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Published on April 4th, 2013 | by Ballard Lesemann


The Bushels Explore a Country-Rock Sound on New Album

When acoustic string quartet the Bushels started picking and harmonizing around the Lowcountry in 2008, some people simply tagged the group as a bluegrass act. Certainly, the twang tones and dense harmonies that mandolinist Mal Jones, banjo player Guilds Hollowell, guitarist Jim Algar, and bassist Whitt Algar cranked out drew plenty from traditional bluegrass and mountain music, but there was a heavy dose of vintage rock ‘n’ roll and old-school country in the mix as well.

In late March, the Bushels released an independently produced, self-titled collection of well-crafted originals. Compared to their two string-heavy previous discs — a self-titled EP from 2009 and a sophomore mini album titled Wood & Steel from 2011 — the new stuff rocks, jangles, and bounces with an aggressive “full band” sound. It’s not your typically timid coffeehouse folkie stuff, and it’s pretty far removed from the kitchy jamgrass side of the jam band scene, too.


The Bushels (provided)

“We definitely wanted some drums on the tunes this time around,” Mal Jones says of the new album. “One of the main reasons was to get some music on the radio. We’d been pushed back by commercial radio stations before because they said there were no drums on the songs. That was always their first comment. Including drums wasn’t something we did on an everyday basis, but we like having drums in the mix, and we like adding fiddle, pedal steel, piano, and other elements when we can.”

Jones and his bandmates invited local drummer Jack Friel to sit in on the sessions last fall at Mantis Studios. The band started working on the basic tracks in October 2012 with studio owner/engineer Mitch Webb presided over the recordings.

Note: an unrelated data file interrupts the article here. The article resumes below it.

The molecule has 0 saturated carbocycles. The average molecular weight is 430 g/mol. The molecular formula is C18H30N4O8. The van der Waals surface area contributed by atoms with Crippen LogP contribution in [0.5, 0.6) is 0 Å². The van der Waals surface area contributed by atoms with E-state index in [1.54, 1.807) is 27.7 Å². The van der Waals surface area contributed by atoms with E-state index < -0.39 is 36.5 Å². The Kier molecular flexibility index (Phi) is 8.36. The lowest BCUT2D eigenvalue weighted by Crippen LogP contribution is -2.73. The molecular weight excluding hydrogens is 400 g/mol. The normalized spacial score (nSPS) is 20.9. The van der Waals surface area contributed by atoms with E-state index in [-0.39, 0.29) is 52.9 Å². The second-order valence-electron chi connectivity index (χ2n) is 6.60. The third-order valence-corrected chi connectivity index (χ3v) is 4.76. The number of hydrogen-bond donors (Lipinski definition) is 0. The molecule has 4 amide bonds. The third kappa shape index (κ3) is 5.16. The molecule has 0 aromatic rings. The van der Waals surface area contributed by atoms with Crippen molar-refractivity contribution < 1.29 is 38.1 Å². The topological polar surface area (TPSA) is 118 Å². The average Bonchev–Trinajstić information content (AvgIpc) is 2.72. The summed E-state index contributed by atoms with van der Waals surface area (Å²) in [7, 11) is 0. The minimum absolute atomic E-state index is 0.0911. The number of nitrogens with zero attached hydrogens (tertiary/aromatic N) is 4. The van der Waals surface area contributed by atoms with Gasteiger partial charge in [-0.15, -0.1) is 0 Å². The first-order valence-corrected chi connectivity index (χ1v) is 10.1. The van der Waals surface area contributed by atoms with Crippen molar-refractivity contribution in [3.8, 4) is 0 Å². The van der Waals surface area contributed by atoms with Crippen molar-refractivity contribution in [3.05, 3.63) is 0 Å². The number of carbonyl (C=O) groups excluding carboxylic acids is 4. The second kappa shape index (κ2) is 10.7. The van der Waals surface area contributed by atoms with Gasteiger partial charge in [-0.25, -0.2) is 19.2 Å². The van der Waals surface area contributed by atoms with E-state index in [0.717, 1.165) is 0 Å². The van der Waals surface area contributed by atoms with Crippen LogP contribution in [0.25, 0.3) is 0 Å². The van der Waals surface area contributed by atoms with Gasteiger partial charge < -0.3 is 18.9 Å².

“The plan was to bang it out and have it ready by Christmas, but we kept finding more things we wanted to do with it,” Jones says. “There’s a lot more going on with these songs than anything we’ve done before — especially with the addition of drums and pedal steel.”

Veteran pedal steel player Charlie Thompson, a longtime musician in the Charleston scene who most recently collaborated with Mac Leaphart and members of Guild Ridden Troubadour, added plenty of rhythmic and melodic flourishes to many of the tracks on the new disc.

“There were specific songs that we picked for pedal steel,” Jones says. “I know for sure that I wanted pedal steel on two of my songs. When we brought Charlie into the studio with his signature sound, we just thought, ‘Holy cow, this sounds great.'”


Thompson’s lively pedal steel work colors most of the verses and chorus of the upbeat-but-melancholic “Down to the Wire” and the slow-rockin’ “Better Way.” Album opener “Every Time” is a waltzy, shuffling anthem not far from the emotive crooning of John Mayer or John Mellencamp. Jones’ mandolin lines lead the way on the 2/4 stomper “Cherokee Girl” alongside copious steel, fiddle, and banjo. The swingin’ tune “Some Day” might be the most romantic and light-hearted of the bunch. The strummy, fast-paced “Madeline” is perhaps the most bluegrass-tinged song here, while the all-acoustic instrumental “Heading Home” — the only song in the set without drums — closes the album on a beautiful note (and chord).